Women who apply should be nonsmokers between the ages of 19 and 29, with a Social Security number or Taxpayer Identification number. Applicants should be at least 5’0” tall with a Body Mass Index (BMI) between 17 and 30. (Being underweight or overweight can affect egg quality.) Education beyond high school is strongly preferred.
Yes, as long as you are on the East Coast.
After a prospective donor’s application is reviewed for eligibility, the applicant will be scheduled for genetic, medical, and psychological screening as recommended by the American Society for Reproductive Medicine (ASRM). Screening appointments include bloodwork, vaginal ultrasounds, and interviews with experienced therapists.
We accept donors who have never been pregnant and those who have a history of previous pregnancies.
An egg donor is cycled only if they are chosen by a recipient, so we cannot predict timing. Recipients often look for donors with specific unique physical and personal characteristics. Some donors are matched quickly, while others take longer.
A typical egg donation cycle is about two weeks. You will need to complete several monitoring appointments (e.g., vaginal ultrasounds and bloodwork) during those two weeks, and take a whole day off for the egg retrieval. We recommend that donors arrange to have some flexibility in their schedules to go into work or school later than usual or take time off.
Donors will receive $8,000-$10,000 for their time and effort. Some donors can donate up to six times.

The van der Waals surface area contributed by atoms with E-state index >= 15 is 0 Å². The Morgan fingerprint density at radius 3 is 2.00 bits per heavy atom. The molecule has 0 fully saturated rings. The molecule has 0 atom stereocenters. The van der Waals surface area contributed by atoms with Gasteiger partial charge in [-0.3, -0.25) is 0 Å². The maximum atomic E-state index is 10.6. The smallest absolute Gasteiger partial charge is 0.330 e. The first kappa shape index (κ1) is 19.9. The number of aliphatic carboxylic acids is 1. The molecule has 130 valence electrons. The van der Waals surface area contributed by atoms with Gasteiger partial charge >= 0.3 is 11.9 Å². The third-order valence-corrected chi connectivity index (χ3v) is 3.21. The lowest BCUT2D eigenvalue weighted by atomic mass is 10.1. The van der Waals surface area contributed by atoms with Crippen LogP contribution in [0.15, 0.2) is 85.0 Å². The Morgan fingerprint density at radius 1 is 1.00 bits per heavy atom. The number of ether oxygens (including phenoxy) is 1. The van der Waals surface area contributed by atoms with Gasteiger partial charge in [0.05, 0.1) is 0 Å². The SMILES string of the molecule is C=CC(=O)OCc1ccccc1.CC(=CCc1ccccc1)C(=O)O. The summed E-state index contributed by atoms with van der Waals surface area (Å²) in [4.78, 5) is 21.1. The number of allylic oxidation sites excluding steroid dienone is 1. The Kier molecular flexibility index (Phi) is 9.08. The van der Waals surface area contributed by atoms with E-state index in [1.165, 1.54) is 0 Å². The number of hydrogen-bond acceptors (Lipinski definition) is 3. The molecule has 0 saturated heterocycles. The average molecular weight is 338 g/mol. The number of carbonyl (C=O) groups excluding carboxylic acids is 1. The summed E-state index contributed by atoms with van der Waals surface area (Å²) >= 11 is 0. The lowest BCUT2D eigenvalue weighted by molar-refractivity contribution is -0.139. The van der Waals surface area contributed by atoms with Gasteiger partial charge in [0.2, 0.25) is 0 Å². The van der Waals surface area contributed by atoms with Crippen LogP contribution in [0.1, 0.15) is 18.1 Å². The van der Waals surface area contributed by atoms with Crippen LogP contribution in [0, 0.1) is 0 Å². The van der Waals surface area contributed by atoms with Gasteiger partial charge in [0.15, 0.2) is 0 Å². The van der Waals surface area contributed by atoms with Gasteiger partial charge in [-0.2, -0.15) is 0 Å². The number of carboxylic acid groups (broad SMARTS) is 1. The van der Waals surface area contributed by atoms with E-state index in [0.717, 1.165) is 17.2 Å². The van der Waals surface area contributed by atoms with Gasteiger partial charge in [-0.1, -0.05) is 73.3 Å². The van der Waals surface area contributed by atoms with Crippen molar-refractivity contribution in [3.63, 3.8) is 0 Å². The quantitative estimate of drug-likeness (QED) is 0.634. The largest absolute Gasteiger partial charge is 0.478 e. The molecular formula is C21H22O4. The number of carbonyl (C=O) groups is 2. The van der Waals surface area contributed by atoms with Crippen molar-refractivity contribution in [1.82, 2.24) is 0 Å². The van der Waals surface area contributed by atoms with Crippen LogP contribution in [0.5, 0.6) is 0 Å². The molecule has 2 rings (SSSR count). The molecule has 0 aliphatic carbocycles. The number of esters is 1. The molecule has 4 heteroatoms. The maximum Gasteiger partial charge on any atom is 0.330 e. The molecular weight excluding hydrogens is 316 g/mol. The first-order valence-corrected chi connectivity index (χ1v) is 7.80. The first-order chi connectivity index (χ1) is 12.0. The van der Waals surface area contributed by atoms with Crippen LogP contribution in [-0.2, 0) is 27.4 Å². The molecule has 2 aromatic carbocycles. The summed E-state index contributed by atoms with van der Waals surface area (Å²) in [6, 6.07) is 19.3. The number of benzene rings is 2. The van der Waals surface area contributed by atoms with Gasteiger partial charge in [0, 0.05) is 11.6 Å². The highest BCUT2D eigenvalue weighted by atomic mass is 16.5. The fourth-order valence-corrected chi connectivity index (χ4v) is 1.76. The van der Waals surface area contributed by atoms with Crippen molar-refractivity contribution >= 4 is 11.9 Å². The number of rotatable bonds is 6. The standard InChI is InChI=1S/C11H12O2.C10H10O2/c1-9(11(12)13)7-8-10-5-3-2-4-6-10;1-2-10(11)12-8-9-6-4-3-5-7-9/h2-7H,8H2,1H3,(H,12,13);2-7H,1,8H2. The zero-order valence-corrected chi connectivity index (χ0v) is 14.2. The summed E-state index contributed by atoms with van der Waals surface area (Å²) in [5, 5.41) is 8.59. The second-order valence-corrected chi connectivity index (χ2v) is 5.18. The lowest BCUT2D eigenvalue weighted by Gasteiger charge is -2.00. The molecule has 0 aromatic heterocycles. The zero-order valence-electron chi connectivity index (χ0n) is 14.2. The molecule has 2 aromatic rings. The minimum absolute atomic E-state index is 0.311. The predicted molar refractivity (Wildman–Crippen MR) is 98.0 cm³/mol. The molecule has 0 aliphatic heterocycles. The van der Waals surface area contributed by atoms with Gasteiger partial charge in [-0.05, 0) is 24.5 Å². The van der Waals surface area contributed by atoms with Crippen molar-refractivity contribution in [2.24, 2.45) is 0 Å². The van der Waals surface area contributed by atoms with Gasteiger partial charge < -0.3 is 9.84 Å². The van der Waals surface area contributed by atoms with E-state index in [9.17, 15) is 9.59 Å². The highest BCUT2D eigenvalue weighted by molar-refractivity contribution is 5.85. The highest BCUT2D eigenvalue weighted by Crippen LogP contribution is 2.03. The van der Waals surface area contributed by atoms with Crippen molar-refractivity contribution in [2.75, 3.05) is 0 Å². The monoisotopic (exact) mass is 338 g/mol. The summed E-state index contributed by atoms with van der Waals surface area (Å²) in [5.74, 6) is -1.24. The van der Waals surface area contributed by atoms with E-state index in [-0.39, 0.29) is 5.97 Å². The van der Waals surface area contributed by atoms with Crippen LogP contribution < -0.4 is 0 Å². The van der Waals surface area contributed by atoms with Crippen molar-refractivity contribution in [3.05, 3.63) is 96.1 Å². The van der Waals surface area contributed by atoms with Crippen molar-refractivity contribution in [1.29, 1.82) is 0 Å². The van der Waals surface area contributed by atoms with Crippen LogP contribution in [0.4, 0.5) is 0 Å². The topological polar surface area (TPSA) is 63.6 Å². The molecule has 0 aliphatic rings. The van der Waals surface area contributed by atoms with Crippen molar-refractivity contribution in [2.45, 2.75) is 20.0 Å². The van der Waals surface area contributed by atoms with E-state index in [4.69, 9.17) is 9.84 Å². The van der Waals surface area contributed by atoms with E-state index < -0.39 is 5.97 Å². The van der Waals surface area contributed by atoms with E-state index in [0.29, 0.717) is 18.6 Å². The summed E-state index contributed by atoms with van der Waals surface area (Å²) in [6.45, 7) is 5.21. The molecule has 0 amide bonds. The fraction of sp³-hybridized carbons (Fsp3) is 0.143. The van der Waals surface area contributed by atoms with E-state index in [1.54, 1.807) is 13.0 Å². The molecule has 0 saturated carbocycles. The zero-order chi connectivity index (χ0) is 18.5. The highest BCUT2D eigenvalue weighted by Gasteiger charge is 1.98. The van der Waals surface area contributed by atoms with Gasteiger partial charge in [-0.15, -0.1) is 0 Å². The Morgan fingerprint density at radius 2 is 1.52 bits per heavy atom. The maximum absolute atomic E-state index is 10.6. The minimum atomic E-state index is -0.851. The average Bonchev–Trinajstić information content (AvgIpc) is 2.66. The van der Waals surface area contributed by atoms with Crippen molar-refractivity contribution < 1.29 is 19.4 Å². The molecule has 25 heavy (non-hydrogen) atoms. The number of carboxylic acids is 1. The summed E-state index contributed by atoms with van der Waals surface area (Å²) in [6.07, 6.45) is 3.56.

Donors are given injectable medications that stimulate their ovarian follicles and may cause some bloating and irritability. The egg retrieval is done under anesthesia, so donors won’t feel any pain or discomfort. Immediately after the retrieval, some donors report feeling tired, bloated, or abdominal discomfort, but most feel much better the next day.
There is no scientific evidence that shows egg donation compromises your future fertility. In fact, the number of eggs used in donation is similar to the number of eggs you release in a natural menstrual cycle. About 15 to 20 ovarian follicles with one egg inside each start to mature in a menstrual cycle, but only one egg becomes fully mature. An egg donor cycle, with the help of hormonal medications, causes all 15 to 20 eggs to be fully mature; these eggs are utilized for egg donation instead of becoming reabsorbed back into the body. In short, your body has the same number of eggs after an egg donation cycle that it would have after a menstrual cycle.
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